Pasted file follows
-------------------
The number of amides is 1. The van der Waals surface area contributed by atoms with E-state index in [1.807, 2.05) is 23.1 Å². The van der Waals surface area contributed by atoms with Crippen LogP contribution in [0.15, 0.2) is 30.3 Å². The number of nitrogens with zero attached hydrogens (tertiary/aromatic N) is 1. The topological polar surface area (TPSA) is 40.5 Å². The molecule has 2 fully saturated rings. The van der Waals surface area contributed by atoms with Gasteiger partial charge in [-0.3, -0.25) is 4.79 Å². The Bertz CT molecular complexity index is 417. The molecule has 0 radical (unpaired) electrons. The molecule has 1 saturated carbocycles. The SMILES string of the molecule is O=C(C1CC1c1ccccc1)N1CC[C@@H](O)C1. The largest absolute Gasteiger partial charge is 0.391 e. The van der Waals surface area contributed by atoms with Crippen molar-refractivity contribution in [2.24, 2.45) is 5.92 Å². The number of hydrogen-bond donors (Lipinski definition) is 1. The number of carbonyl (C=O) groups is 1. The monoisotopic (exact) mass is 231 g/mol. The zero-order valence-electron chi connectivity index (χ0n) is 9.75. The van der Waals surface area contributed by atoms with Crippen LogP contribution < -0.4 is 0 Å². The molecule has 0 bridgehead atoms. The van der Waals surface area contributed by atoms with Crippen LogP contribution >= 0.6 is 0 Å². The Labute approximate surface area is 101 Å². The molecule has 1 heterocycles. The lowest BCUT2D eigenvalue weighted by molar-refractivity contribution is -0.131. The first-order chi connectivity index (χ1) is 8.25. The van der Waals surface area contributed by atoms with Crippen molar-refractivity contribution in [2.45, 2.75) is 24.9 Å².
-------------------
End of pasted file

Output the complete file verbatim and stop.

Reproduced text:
The number of amides is 1. The van der Waals surface area contributed by atoms with E-state index in [1.807, 2.05) is 23.1 Å². The van der Waals surface area contributed by atoms with Crippen LogP contribution in [0.15, 0.2) is 30.3 Å². The number of nitrogens with zero attached hydrogens (tertiary/aromatic N) is 1. The topological polar surface area (TPSA) is 40.5 Å². The molecule has 2 fully saturated rings. The van der Waals surface area contributed by atoms with Gasteiger partial charge in [-0.3, -0.25) is 4.79 Å². The Bertz CT molecular complexity index is 417. The molecule has 0 radical (unpaired) electrons. The molecule has 1 saturated carbocycles. The SMILES string of the molecule is O=C(C1CC1c1ccccc1)N1CC[C@@H](O)C1. The largest absolute Gasteiger partial charge is 0.391 e. The van der Waals surface area contributed by atoms with Crippen molar-refractivity contribution in [2.24, 2.45) is 5.92 Å². The number of hydrogen-bond donors (Lipinski definition) is 1. The number of carbonyl (C=O) groups is 1. The monoisotopic (exact) mass is 231 g/mol. The zero-order valence-electron chi connectivity index (χ0n) is 9.75. The van der Waals surface area contributed by atoms with Crippen LogP contribution < -0.4 is 0 Å². The molecule has 0 bridgehead atoms. The van der Waals surface area contributed by atoms with Crippen LogP contribution >= 0.6 is 0 Å². The Labute approximate surface area is 101 Å². The molecule has 1 heterocycles. The lowest BCUT2D eigenvalue weighted by molar-refractivity contribution is -0.131. The first-order chi connectivity index (χ1) is 8.25. The van der Waals surface area contributed by atoms with Crippen molar-refractivity contribution in [2.45, 2.75) is 24.9 Å².